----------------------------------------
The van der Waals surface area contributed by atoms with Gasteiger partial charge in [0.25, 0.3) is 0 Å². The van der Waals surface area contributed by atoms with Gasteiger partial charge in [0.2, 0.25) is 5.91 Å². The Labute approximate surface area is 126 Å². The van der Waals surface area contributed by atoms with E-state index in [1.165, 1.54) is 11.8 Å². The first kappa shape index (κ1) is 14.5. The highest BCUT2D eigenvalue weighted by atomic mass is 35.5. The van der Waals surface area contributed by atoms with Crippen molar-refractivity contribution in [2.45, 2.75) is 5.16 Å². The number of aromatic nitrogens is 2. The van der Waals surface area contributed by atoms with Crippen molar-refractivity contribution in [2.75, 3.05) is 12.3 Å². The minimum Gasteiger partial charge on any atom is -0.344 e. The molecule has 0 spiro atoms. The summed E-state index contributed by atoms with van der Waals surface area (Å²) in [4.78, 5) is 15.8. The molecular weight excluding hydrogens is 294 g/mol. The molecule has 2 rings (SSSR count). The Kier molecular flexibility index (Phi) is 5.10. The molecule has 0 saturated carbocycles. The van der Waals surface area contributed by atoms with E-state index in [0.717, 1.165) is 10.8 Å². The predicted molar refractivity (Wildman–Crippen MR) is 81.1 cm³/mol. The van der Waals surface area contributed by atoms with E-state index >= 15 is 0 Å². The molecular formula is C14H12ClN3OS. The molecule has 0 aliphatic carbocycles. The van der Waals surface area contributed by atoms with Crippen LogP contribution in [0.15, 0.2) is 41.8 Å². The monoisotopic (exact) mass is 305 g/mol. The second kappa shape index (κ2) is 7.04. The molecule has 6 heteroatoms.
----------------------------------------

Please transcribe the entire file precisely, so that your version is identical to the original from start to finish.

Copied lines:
The van der Waals surface area contributed by atoms with Gasteiger partial charge in [0.25, 0.3) is 0 Å². The van der Waals surface area contributed by atoms with Gasteiger partial charge in [0.2, 0.25) is 5.91 Å². The Labute approximate surface area is 126 Å². The van der Waals surface area contributed by atoms with E-state index in [1.165, 1.54) is 11.8 Å². The first kappa shape index (κ1) is 14.5. The highest BCUT2D eigenvalue weighted by atomic mass is 35.5. The van der Waals surface area contributed by atoms with Crippen molar-refractivity contribution in [2.45, 2.75) is 5.16 Å². The number of aromatic nitrogens is 2. The van der Waals surface area contributed by atoms with Crippen molar-refractivity contribution in [2.75, 3.05) is 12.3 Å². The minimum Gasteiger partial charge on any atom is -0.344 e. The molecule has 0 spiro atoms. The summed E-state index contributed by atoms with van der Waals surface area (Å²) in [4.78, 5) is 15.8. The molecular weight excluding hydrogens is 294 g/mol. The molecule has 2 rings (SSSR count). The Kier molecular flexibility index (Phi) is 5.10. The molecule has 0 saturated carbocycles. The van der Waals surface area contributed by atoms with E-state index in [0.717, 1.165) is 10.8 Å². The predicted molar refractivity (Wildman–Crippen MR) is 81.1 cm³/mol. The van der Waals surface area contributed by atoms with E-state index >= 15 is 0 Å². The molecular formula is C14H12ClN3OS. The molecule has 0 aliphatic carbocycles. The van der Waals surface area contributed by atoms with Crippen LogP contribution in [0.15, 0.2) is 41.8 Å². The monoisotopic (exact) mass is 305 g/mol. The second kappa shape index (κ2) is 7.04. The molecule has 6 heteroatoms.